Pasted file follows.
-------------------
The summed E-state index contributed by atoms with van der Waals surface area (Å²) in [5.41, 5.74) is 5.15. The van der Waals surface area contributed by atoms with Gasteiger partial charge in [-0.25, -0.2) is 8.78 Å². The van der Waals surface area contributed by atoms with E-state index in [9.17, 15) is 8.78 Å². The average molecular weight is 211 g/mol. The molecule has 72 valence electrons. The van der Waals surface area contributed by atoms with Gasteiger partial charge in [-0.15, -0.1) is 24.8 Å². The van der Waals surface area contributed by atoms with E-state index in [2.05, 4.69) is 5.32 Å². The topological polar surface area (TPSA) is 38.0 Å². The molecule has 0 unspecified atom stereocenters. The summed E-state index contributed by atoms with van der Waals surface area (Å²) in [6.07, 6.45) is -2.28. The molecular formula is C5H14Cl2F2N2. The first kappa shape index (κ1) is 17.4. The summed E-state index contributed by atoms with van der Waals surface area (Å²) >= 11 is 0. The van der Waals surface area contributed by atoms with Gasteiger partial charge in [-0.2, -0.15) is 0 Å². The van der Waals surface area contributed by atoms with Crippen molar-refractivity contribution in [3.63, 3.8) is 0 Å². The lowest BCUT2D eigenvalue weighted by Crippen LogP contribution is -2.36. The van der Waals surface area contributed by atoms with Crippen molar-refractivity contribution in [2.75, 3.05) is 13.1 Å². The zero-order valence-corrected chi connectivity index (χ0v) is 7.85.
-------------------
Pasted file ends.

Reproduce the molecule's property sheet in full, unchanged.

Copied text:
The summed E-state index contributed by atoms with van der Waals surface area (Å²) in [5.41, 5.74) is 5.15. The van der Waals surface area contributed by atoms with Gasteiger partial charge in [-0.25, -0.2) is 8.78 Å². The van der Waals surface area contributed by atoms with E-state index in [9.17, 15) is 8.78 Å². The average molecular weight is 211 g/mol. The molecule has 72 valence electrons. The van der Waals surface area contributed by atoms with Gasteiger partial charge in [-0.15, -0.1) is 24.8 Å². The van der Waals surface area contributed by atoms with E-state index in [2.05, 4.69) is 5.32 Å². The topological polar surface area (TPSA) is 38.0 Å². The molecule has 0 unspecified atom stereocenters. The summed E-state index contributed by atoms with van der Waals surface area (Å²) in [6.07, 6.45) is -2.28. The molecular formula is C5H14Cl2F2N2. The first kappa shape index (κ1) is 17.4. The summed E-state index contributed by atoms with van der Waals surface area (Å²) >= 11 is 0. The van der Waals surface area contributed by atoms with Gasteiger partial charge in [-0.2, -0.15) is 0 Å². The van der Waals surface area contributed by atoms with Crippen molar-refractivity contribution in [3.63, 3.8) is 0 Å². The lowest BCUT2D eigenvalue weighted by Crippen LogP contribution is -2.36. The van der Waals surface area contributed by atoms with Crippen molar-refractivity contribution in [2.75, 3.05) is 13.1 Å². The zero-order valence-corrected chi connectivity index (χ0v) is 7.85.